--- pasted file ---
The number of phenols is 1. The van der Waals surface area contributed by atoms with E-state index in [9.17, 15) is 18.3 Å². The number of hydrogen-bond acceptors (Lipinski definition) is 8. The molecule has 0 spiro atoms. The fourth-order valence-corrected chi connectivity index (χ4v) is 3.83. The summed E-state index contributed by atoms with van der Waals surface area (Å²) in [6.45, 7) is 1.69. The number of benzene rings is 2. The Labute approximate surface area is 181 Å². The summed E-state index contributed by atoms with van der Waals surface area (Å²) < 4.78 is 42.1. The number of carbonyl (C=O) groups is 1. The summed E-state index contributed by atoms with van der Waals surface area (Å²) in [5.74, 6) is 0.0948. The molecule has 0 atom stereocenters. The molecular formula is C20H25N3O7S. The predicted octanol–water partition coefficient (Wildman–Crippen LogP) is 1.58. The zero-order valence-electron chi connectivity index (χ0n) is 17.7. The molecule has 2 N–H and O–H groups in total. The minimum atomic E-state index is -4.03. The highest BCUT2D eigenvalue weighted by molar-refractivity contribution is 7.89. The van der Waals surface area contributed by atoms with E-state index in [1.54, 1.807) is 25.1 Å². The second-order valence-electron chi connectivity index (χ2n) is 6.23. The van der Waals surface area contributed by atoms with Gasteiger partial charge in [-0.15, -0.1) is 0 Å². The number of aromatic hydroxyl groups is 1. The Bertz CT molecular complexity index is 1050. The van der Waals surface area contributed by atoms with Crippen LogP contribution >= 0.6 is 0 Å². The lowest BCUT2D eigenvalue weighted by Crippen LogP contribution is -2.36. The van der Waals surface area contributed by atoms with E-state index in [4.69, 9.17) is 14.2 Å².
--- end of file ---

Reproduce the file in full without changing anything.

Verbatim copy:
The number of phenols is 1. The van der Waals surface area contributed by atoms with E-state index in [9.17, 15) is 18.3 Å². The number of hydrogen-bond acceptors (Lipinski definition) is 8. The molecule has 0 spiro atoms. The fourth-order valence-corrected chi connectivity index (χ4v) is 3.83. The summed E-state index contributed by atoms with van der Waals surface area (Å²) in [6.45, 7) is 1.69. The number of benzene rings is 2. The Labute approximate surface area is 181 Å². The summed E-state index contributed by atoms with van der Waals surface area (Å²) < 4.78 is 42.1. The number of carbonyl (C=O) groups is 1. The summed E-state index contributed by atoms with van der Waals surface area (Å²) in [5.74, 6) is 0.0948. The molecule has 0 atom stereocenters. The molecular formula is C20H25N3O7S. The predicted octanol–water partition coefficient (Wildman–Crippen LogP) is 1.58. The zero-order valence-electron chi connectivity index (χ0n) is 17.7. The molecule has 2 N–H and O–H groups in total. The minimum atomic E-state index is -4.03. The highest BCUT2D eigenvalue weighted by molar-refractivity contribution is 7.89. The van der Waals surface area contributed by atoms with E-state index in [1.54, 1.807) is 25.1 Å². The second-order valence-electron chi connectivity index (χ2n) is 6.23. The van der Waals surface area contributed by atoms with Gasteiger partial charge in [-0.15, -0.1) is 0 Å². The number of aromatic hydroxyl groups is 1. The Bertz CT molecular complexity index is 1050. The van der Waals surface area contributed by atoms with Crippen LogP contribution >= 0.6 is 0 Å². The lowest BCUT2D eigenvalue weighted by Crippen LogP contribution is -2.36. The van der Waals surface area contributed by atoms with E-state index in [4.69, 9.17) is 14.2 Å².